Voting in next week’s midterm elections will be very very IMPORTANT: Each of us needs to vote for our country as a whole and for our communities. I am thrilled to be able to exercise my right to vote, but I am also worried about what will happen after I line up at the polling place, fill out my ballot, and go home. what happens. Even though I thought the candidate I chose had a good chance, I always feel a very particular kind of dread after voting.
There is no doubt that fear is exacerbated by being glued to various types of media for hours on end. Simultaneously blowing up cable networks, frantically scrolling through Twitter on your phone, or chaotically checking multiple news sites isn’t healthy (or helpful!). Once late at night on a laptop. But given what is at stake—reproductive rights, climate change, gun control, civil rights, health care policies that affect millions of people—I personally have always been a “plug.” I’ve been getting a little irritated with the advice to just pull out the
Thankfully, I’m not the only one who’s found that recommended tone deafening, and it’s totally impractical. [elections] Very important to us and not realistic. ” Dr. Justin Pudera psychologist based in Boca Raton, Fla., tells SELF.
I know myself well enough to anticipate not being able to fully unplug on Election Day, morning In the days leading up to November 8th, we’re going to make a concerted effort to lower our stress levels. To find out how, we spoke to a mental health expert. be.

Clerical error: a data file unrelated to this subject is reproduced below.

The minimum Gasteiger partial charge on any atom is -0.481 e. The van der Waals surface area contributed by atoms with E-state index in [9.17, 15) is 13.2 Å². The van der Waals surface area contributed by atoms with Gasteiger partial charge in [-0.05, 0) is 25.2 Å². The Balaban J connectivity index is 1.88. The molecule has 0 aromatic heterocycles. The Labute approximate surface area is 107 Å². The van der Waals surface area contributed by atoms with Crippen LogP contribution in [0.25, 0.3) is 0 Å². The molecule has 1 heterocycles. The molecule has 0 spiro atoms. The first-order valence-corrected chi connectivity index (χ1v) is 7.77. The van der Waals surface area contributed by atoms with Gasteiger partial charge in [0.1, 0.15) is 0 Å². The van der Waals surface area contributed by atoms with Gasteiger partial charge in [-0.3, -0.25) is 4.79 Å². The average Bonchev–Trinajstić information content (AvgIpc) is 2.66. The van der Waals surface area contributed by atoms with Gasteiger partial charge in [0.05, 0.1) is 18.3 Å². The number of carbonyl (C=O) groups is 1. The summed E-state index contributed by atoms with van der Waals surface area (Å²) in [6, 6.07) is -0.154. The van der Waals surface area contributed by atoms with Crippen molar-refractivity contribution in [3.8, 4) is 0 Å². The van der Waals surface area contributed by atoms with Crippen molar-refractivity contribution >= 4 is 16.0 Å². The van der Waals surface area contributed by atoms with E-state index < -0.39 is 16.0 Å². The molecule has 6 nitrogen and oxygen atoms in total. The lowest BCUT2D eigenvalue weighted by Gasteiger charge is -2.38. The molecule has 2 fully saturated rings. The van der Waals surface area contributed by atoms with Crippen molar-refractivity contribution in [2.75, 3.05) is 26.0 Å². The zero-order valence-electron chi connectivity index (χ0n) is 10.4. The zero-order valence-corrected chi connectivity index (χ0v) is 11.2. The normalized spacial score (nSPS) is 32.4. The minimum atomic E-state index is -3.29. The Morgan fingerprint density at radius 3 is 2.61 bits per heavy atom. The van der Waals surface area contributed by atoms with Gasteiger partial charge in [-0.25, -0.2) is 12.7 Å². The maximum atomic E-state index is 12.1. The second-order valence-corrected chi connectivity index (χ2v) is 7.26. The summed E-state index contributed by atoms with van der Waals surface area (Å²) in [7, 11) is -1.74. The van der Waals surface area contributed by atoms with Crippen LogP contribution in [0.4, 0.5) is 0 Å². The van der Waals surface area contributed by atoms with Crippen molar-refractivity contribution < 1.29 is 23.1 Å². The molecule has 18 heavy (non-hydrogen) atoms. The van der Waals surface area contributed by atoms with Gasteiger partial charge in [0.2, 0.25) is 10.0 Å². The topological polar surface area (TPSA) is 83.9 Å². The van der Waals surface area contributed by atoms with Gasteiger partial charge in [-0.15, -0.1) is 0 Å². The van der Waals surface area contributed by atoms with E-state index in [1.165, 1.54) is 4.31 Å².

1. Grasp that’s right How do you react when you hear people sharing political opinions that make you want to scream?
If you’re lucky, it’s great to be surrounded by people who share your values and politics. Don’t bother acting to change it during midterms, he recommends Dr. Puder.
But most of us are likely to come into direct contact with at least a few people with whom we disagree. But you can hear some people voicing terrible opinions or completely wrong information. This time it is worth preparing in advance.
A great way to do this is to rehearse exactly how you would respond if someone started discussing a topic that you don’t have the mental or emotional energy to discuss. Dr. Jessica Stern, a psychologist at NYU Langone tells SELF. “Have something ready,” says Dr. Stern. “Have some stock responses that can divert the conversation.” If You Know It one Dr. Stern says you can use a script like this: